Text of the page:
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Why Intersectional Feminism is So Important Right Now

As the word “feminist” becomes less taboo, many college-aged women have claimed it as a title for themselves. And that’s so great! But a trend I’ve noticed lately among my peers is what one would call “white feminism.” It’s one thing to order cute stickers from Red Bubble with phrases like “The Future is Female” and “Girl Power,” but if your feminism doesn’t include people of color, it’s not extremely helpful. With the events that have recently transpired in St. Louis, and all over America, now is not the time to be passive. If you can share an article on Facebook about the wage gap (77 cents to the dollar only includes white women, BTW), you can definitely speak up about the injustices against people of color at this time.

If you see the issue with white feminism and want to upgrade, let me introduce you to intersectional feminism! It is defined as: “The view that women experience oppression in varying configurations and in varying degrees of intensity. Cultural patterns of oppression are not only interrelated, but are bound together and influenced by the intersectional systems of society. Examples of this include race, gender, class, ability, and ethnicity.” Many people contribute to white feminism without realizing it. That’s why it’s super important to learn the definition, reflect on your own views, and then make sure you’re being inclusive.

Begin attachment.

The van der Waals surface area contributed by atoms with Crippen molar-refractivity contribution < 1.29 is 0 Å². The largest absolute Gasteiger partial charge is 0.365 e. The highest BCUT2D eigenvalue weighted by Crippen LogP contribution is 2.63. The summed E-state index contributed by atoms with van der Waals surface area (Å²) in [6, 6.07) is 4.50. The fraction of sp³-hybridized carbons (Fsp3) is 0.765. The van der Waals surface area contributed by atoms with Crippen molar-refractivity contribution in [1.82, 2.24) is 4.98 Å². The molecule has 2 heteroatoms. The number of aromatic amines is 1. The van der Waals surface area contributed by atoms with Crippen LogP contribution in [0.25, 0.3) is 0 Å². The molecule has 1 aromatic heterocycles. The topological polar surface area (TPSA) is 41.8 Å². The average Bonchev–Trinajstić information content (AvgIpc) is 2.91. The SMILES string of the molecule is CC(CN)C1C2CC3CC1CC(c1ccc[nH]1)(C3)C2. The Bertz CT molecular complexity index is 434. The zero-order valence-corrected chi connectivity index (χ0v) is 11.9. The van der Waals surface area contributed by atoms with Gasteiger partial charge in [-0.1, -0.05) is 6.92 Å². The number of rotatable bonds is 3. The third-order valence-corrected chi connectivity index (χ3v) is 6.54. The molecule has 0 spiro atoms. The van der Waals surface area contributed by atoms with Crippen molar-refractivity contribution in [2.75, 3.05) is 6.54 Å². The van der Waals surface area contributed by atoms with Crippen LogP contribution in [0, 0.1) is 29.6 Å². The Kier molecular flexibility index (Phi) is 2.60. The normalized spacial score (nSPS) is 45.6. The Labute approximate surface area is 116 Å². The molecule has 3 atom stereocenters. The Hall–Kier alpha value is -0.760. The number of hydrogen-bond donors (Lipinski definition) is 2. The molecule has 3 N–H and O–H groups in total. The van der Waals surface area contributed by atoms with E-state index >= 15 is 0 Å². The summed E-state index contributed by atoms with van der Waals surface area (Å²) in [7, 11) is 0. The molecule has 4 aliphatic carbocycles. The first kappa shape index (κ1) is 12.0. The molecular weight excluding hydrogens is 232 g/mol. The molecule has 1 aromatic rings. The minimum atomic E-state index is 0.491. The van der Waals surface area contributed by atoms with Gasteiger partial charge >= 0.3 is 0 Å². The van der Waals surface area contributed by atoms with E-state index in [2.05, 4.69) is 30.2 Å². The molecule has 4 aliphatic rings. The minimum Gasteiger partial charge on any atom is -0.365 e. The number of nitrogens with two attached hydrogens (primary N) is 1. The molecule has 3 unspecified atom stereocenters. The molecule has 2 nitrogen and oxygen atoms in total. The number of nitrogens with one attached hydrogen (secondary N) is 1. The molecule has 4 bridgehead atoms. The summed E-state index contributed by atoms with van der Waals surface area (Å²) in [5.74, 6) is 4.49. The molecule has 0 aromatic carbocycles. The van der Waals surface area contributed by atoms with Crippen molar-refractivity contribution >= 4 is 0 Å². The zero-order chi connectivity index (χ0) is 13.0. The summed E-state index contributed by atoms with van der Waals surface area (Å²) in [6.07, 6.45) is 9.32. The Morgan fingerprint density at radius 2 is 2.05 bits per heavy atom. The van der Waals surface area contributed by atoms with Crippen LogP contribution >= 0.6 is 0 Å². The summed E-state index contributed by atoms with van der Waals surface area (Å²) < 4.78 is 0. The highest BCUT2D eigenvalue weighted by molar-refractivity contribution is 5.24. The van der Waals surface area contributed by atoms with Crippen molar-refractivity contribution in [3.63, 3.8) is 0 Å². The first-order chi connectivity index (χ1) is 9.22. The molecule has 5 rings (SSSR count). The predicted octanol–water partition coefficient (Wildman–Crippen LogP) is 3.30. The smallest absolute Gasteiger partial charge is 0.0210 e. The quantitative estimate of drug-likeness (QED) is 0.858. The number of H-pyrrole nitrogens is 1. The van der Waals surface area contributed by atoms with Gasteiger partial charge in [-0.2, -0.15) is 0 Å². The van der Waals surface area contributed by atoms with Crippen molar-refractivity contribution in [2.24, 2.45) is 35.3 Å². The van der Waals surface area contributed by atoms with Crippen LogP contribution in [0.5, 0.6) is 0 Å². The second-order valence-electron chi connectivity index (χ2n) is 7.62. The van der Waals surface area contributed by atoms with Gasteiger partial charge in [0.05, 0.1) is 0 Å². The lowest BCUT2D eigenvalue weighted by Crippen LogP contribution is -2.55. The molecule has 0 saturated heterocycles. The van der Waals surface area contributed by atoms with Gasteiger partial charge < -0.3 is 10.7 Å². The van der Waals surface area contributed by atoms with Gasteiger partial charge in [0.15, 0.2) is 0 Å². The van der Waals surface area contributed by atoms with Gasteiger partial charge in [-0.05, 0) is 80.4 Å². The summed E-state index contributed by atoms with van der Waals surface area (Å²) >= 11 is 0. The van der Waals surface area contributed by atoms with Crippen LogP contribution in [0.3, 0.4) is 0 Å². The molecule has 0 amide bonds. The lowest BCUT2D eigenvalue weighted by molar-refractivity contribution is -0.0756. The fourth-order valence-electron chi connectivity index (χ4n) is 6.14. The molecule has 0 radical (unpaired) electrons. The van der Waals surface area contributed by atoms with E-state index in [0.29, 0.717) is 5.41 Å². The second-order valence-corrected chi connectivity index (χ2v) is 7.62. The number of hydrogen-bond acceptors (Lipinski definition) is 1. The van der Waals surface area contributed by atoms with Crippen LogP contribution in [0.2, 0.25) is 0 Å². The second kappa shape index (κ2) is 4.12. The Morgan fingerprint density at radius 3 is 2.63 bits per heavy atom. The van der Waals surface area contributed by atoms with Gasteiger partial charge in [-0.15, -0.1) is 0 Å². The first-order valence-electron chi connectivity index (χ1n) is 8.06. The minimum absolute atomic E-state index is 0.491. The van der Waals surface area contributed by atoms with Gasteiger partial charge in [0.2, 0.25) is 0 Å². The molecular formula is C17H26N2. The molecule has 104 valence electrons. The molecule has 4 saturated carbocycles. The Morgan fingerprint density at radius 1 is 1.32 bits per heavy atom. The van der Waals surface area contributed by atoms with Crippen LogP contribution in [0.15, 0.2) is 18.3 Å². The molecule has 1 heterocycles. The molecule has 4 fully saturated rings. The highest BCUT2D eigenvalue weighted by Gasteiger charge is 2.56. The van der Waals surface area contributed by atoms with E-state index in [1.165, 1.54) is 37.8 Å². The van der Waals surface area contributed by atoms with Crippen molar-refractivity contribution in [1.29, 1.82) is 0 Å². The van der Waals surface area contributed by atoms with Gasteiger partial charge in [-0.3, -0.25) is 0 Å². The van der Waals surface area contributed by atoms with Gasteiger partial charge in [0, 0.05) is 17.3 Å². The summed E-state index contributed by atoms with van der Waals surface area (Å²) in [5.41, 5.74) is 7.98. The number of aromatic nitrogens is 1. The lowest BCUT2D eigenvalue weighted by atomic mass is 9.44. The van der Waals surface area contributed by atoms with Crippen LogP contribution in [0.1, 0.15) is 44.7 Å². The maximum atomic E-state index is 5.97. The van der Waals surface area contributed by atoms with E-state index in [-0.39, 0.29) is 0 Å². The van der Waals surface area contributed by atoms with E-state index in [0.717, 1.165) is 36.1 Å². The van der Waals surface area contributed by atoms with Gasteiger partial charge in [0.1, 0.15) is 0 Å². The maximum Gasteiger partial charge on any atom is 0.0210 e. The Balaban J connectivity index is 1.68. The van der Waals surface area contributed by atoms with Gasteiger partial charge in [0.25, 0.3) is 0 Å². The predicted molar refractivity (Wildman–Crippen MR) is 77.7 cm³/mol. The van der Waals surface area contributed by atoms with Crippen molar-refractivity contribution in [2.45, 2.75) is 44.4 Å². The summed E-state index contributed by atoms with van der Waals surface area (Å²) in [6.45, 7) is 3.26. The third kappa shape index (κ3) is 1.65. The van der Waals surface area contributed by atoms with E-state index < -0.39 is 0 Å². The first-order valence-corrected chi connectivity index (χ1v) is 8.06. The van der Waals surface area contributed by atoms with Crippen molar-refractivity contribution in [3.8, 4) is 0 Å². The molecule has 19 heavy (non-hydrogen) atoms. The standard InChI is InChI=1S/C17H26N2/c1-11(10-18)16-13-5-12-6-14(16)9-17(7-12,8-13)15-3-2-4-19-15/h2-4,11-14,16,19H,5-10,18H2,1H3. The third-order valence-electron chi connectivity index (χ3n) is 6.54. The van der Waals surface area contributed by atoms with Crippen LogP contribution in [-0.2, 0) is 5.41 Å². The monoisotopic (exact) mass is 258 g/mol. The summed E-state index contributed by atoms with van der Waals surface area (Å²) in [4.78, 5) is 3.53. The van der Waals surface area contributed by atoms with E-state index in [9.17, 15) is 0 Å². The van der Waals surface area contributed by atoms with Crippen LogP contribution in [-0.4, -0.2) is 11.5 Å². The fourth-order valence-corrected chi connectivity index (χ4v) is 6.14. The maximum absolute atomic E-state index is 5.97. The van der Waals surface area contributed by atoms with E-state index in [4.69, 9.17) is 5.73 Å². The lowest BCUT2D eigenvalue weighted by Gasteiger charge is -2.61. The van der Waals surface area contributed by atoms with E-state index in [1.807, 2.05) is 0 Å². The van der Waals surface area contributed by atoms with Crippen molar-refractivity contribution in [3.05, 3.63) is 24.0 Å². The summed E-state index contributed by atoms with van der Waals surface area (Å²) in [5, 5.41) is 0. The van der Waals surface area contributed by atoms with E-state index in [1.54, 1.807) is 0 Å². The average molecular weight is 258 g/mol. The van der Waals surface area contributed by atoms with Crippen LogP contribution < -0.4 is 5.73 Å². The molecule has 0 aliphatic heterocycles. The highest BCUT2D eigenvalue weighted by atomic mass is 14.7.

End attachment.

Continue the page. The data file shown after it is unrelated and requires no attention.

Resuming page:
Today at Saint Louis University, it has never been easier to get involved with an important movement. Some things you can do today are: read the new Clocktower Accords, engage in a respectful debate with someone who doesn’t hold the same opinion as you, and stay up to date on local news. Basically, just ask questions, listen, and learn. If you are brave enough to call yourself a feminist every other day, don’t quit on the cause just because things got a little bit tougher. It’s such a tense yet extremely important time for students of color at SLU and for people of color everywhere. Use your voice to amplify the voices of the marginalized.

At the end of the day, feminism is about equality. Obviously, feminists strive for equality between genders, but there needs to be a recognition of feminism for people of different races as well. All in all, the main thing to remember is that if you want to call yourself a feminist, you must be a feminist all the time, not just when it’s convenient for you. No one said it was going to be easy, but if you can commit to the permanence of a Rosie the Riveter sticker on your laptop, you can also devote some time and energy to the movement that’s happening right in our own backyard. I’ll leave you with this famous quote from Desmond Tutu that is extremely pertinent right now: If you are neutral in situations of injustice, you have chosen the side of the oppressor.”

Hello! I am a sophomore at Saint Louis University studying Sociology with high hopes of making the world a better place. I am the current Social Media Director and Vice President for HC at SLU. Strong advocate for intersectional feminism, shelter dogs, and unnatural hair colors.
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